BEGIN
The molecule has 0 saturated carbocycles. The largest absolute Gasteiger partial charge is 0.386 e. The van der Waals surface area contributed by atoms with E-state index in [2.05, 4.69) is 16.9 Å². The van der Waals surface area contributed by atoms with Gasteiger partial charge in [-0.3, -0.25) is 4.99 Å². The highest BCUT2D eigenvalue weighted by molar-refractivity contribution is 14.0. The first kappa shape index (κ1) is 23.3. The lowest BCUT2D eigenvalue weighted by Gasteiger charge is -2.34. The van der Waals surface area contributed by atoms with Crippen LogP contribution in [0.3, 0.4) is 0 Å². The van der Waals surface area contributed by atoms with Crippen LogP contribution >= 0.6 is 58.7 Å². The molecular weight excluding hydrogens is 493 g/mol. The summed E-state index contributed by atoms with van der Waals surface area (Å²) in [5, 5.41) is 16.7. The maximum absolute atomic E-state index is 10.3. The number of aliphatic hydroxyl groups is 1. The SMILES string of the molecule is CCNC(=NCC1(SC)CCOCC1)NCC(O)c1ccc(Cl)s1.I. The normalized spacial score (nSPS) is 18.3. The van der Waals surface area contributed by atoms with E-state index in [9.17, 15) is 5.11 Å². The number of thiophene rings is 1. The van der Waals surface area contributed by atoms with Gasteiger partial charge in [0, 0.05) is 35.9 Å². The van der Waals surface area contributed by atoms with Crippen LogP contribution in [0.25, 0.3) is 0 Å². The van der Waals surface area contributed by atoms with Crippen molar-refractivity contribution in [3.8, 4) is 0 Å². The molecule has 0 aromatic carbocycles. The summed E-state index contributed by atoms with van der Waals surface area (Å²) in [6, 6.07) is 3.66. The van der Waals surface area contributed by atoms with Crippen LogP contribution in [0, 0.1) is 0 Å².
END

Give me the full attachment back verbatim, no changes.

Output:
The molecule has 0 saturated carbocycles. The largest absolute Gasteiger partial charge is 0.386 e. The van der Waals surface area contributed by atoms with E-state index in [2.05, 4.69) is 16.9 Å². The van der Waals surface area contributed by atoms with Gasteiger partial charge in [-0.3, -0.25) is 4.99 Å². The highest BCUT2D eigenvalue weighted by molar-refractivity contribution is 14.0. The first kappa shape index (κ1) is 23.3. The lowest BCUT2D eigenvalue weighted by Gasteiger charge is -2.34. The van der Waals surface area contributed by atoms with Crippen LogP contribution in [0.3, 0.4) is 0 Å². The van der Waals surface area contributed by atoms with Crippen LogP contribution >= 0.6 is 58.7 Å². The molecular weight excluding hydrogens is 493 g/mol. The summed E-state index contributed by atoms with van der Waals surface area (Å²) in [5, 5.41) is 16.7. The maximum absolute atomic E-state index is 10.3. The number of aliphatic hydroxyl groups is 1. The SMILES string of the molecule is CCNC(=NCC1(SC)CCOCC1)NCC(O)c1ccc(Cl)s1.I. The normalized spacial score (nSPS) is 18.3. The van der Waals surface area contributed by atoms with E-state index in [9.17, 15) is 5.11 Å². The number of thiophene rings is 1. The van der Waals surface area contributed by atoms with Gasteiger partial charge in [0, 0.05) is 35.9 Å². The van der Waals surface area contributed by atoms with Crippen LogP contribution in [0.25, 0.3) is 0 Å². The van der Waals surface area contributed by atoms with Crippen molar-refractivity contribution in [3.8, 4) is 0 Å². The molecule has 0 aromatic carbocycles. The summed E-state index contributed by atoms with van der Waals surface area (Å²) in [6, 6.07) is 3.66. The van der Waals surface area contributed by atoms with Crippen LogP contribution in [0, 0.1) is 0 Å².